Donders Institute for Brain, Cognition and Behaviour
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Thesis defense Anne Böckler (Donders Series 115)

February 4th, 2013

Promotor: Prof. Günther Knoblich, copromotor: dr. Nathalie Sebanz

Looking at the world together. How others’ attentional relations to jointly attended scenes shape cognitive processing

Joint attention happens where- and whenever people encounter people. Our sensitivity to each other’s eyes and gaze as well our motivation to initiate attentional relations with others help establish instances in which we jointly attend to the world. Joint attention, in turn, fosters the development of social skills and facilitates action coordination and communication. But what are the immediate effects of looking at the world together and how do they contribute to social interaction?
The present thesis addressed influences of joint attention on the processing of and the performance on jointly attended scenes. Specifically, several studies examined how a co-attendee’s perceptual and attentional relations towards attended objects or towards other attendees shape participants’ perception, attention, cognition, and performance.
In a first set of studies, we found that when people look at a scene from different spatial perspectives (i.e., sitting opposite each other), they unconsciously take each other's views into account and this influences the way they perceive and process the scene themselves. A second set of studies investigated the effect of looking at the same object together (from the same perspective), but focusing attention on different aspects of the object (i.e., the overall shape versus more detailed patterns within the object). We found that people represent the attentional focus of the other and this shapes the way they focus attention on and recognize the object themselves. Finally, we addressed how people process and respond to eye contact that is not directed at them, but is merely observed between others. We found that observing such an attentional relation between others enhances the tendency to follow their gazes subsequently.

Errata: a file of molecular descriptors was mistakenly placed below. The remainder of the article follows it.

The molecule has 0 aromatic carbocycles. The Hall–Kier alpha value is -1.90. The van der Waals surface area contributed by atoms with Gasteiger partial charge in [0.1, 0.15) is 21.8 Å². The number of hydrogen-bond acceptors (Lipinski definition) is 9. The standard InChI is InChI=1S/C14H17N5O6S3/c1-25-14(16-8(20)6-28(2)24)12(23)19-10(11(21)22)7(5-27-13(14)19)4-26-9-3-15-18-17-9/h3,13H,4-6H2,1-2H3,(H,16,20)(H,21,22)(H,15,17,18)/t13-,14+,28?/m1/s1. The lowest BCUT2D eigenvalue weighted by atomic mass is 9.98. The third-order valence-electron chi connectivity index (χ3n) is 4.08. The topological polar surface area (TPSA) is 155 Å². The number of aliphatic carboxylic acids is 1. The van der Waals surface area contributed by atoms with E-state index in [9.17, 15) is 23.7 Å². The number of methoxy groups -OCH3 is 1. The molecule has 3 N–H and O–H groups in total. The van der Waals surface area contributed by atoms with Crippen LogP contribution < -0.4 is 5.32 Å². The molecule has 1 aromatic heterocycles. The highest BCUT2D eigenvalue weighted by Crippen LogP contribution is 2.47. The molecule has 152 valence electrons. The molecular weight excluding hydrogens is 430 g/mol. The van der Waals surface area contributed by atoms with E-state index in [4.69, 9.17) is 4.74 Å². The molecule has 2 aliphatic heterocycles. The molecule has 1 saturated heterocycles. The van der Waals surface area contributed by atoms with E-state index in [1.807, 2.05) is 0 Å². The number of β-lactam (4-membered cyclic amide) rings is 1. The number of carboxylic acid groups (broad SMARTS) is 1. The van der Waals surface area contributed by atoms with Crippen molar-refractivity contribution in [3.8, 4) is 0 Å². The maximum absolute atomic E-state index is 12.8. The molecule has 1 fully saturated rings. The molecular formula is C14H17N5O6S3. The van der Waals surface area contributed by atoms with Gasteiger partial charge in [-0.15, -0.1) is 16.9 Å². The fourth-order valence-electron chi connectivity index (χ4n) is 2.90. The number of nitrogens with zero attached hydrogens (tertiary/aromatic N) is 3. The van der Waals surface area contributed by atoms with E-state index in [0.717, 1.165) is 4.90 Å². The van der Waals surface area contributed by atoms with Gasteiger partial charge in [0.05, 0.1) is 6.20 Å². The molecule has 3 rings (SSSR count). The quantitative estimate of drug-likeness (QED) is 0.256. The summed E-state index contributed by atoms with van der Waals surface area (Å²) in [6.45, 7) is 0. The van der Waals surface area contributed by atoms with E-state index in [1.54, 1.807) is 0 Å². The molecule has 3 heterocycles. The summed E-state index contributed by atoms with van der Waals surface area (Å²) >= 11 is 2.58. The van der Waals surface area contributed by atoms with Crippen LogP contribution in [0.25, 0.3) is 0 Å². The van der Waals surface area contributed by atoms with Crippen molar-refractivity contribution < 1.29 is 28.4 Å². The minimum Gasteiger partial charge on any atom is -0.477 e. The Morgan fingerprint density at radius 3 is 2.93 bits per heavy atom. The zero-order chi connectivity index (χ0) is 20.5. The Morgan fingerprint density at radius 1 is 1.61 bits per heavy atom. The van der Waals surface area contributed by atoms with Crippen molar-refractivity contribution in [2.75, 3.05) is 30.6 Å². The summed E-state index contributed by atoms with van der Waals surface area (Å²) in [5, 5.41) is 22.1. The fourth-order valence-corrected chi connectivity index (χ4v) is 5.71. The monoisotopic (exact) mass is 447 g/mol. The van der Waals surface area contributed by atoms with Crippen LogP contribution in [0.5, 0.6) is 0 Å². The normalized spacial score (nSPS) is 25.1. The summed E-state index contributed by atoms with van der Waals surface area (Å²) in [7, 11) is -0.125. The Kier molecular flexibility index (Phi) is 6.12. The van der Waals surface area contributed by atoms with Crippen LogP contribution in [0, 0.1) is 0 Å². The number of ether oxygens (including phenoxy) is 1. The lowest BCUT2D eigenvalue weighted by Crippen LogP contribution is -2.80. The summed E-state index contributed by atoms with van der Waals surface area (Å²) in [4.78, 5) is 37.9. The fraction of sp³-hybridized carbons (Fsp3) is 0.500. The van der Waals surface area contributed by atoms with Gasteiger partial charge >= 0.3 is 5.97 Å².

To sum up, our findings present first evidence that joint attention, by highlighting the interaction partner’s relations to attended objects or agents, affects how co-attendees perceive, attend to, process, and act on jointly attended scenes. When we look at the world with others, their attentional relations to the jointly attended environment and to each other shape how we cognitively process the environment ourselves. In this way, joint attention allows establishing a common ground between us from which the enterprise of social interaction can lift off.